Rare Chevy Pickup Gets Rescued from North Dakota Shed
By Jeff Barnes
When Gene Schneiderman first spotted his Chevy Cameo pickup truck sitting in a North Dakota shed in 1996, he had no idea of what was really there.
“It was covered with crap and building materials and had been sitting there for ten to twelve years,” he said, and returned to Bellevue. “My brother called me later and said the owner didn’t want it and his kids didn’t want it. The Hemmings guide said it would be worth $10,000 – I told my brother to offer him $3,000, but I wouldn’t take it if it was a basket case.”
It was anything but a basket case. What the original owner sold for the offering price was a 1958 Chevrolet Cameo Carrier, what many consider the premiere of the “sport truck” and among the most coveted trucks of the era.
Obviously Schneiderman got his Bombay-White-and-Cardinal-Red truck for a song. He considers his “barn find” typical of North Dakota farm culture, however. “The farmers up there buy cars-trucks-tractors and run ‘em and park them when they’re done,” chuckled Schneiderman, a North Dakota native himself. “They don’t trade them in – they just stick them in a shed or under a tree.”
The Cameo came out during the burgeoning days of Detroit in the ‘50s, when the auto manufacturers were flush with cash and willing to invest in new designs and new models, including pickup trucks. Introduced in 1955, the Cameo was meant as a luxury truck for town as well as country, sort of a “take the hogs to market on Saturday and the family to church on Sunday.” The streamlined design – featuring flat fiberglass side panels, chrome wheels, whitewalls, wraparound windshields and rear windows, carpeting, a radio and more – was an instant success with more than 5,000 sold.
By 1956, however, the novelty was starting to thin with just 1,460 sold. Chevrolet added more colors and options for 1957, boosted the engine to a 283 c.i. V8 and saw an uptick in sales, as well as competition from Ford and Dodge. But in 1958 only 1,405 Cameos were built, due to be replaced by the El Camino the following year. That means Schneiderman’s year is the rarest, with his probably the only one sold in North Dakota.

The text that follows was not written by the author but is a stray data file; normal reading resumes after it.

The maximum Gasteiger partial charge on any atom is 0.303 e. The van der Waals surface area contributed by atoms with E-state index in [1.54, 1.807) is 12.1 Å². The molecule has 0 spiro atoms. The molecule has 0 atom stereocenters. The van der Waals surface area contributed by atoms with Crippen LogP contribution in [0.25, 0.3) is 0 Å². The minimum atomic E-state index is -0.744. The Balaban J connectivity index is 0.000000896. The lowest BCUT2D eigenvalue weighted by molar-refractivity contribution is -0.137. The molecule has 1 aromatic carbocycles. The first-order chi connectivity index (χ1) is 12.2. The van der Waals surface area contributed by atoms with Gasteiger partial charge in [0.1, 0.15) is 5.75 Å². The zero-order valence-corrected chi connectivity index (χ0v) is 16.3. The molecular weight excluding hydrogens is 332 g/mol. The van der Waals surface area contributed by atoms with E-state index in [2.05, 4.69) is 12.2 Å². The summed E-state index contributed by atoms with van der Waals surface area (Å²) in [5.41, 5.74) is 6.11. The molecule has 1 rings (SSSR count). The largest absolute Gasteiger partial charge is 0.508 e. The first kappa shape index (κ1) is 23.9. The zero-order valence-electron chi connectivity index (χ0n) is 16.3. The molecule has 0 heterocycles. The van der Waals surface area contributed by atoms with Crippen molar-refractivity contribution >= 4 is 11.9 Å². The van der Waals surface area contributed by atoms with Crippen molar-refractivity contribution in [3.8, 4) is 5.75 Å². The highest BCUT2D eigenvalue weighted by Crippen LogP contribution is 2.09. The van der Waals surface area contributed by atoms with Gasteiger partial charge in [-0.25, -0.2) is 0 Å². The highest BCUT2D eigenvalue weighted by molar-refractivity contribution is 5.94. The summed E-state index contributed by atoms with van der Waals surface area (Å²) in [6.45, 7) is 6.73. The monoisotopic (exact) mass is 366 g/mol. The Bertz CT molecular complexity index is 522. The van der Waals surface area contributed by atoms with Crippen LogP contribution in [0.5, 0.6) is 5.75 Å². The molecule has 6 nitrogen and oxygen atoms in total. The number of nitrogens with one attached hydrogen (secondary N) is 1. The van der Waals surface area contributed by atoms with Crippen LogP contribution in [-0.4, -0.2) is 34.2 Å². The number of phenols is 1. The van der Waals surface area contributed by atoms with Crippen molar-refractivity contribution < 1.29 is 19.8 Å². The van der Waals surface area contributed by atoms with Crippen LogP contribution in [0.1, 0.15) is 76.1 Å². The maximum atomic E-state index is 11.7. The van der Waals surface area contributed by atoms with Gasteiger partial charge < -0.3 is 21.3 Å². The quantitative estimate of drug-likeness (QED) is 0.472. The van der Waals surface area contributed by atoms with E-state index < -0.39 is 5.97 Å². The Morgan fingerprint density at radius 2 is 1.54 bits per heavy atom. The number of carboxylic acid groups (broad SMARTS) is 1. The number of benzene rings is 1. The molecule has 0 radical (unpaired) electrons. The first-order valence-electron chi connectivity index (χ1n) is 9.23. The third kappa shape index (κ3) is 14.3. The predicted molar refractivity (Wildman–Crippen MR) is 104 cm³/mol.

After his brother bought the truck for him, Schneiderman flew north, spent around $500 to get the truck running to drive back to Bellevue, and then ran into a blizzard crossing North Dakota.
“I woke up the next morning from my stay in Jamestown and found the engine packed with snow,” he said. “I was already getting about 80 miles to the quart of oil and didn’t have any heat in the truck.”
Schneiderman didn’t have to do much to it and used it as his daily driver for many years until its overhaul in 2008 and a repainting in the original colors. He made a painting error himself along the way. While getting the bumper re-chromed, he got the painted headlight wells chromed at the same time. “I’d never seen a truck with them painted and figured the first owner had it done, so I had them chromed too – and then found out the Cameos DID have them painted, unlike the regular Chevy trucks.”
He continues to enjoy and show the truck, and has taken it to shows across the area and as far north as Canada, winning more than fifty trophies and plaques. He plans to keep showing the Cameo and has no plans to ever sell it. “I’m giving it to my grandson,” says Schneiderman. “He manages a body shop in New Mexico, so it’ll be in the family for a long time.”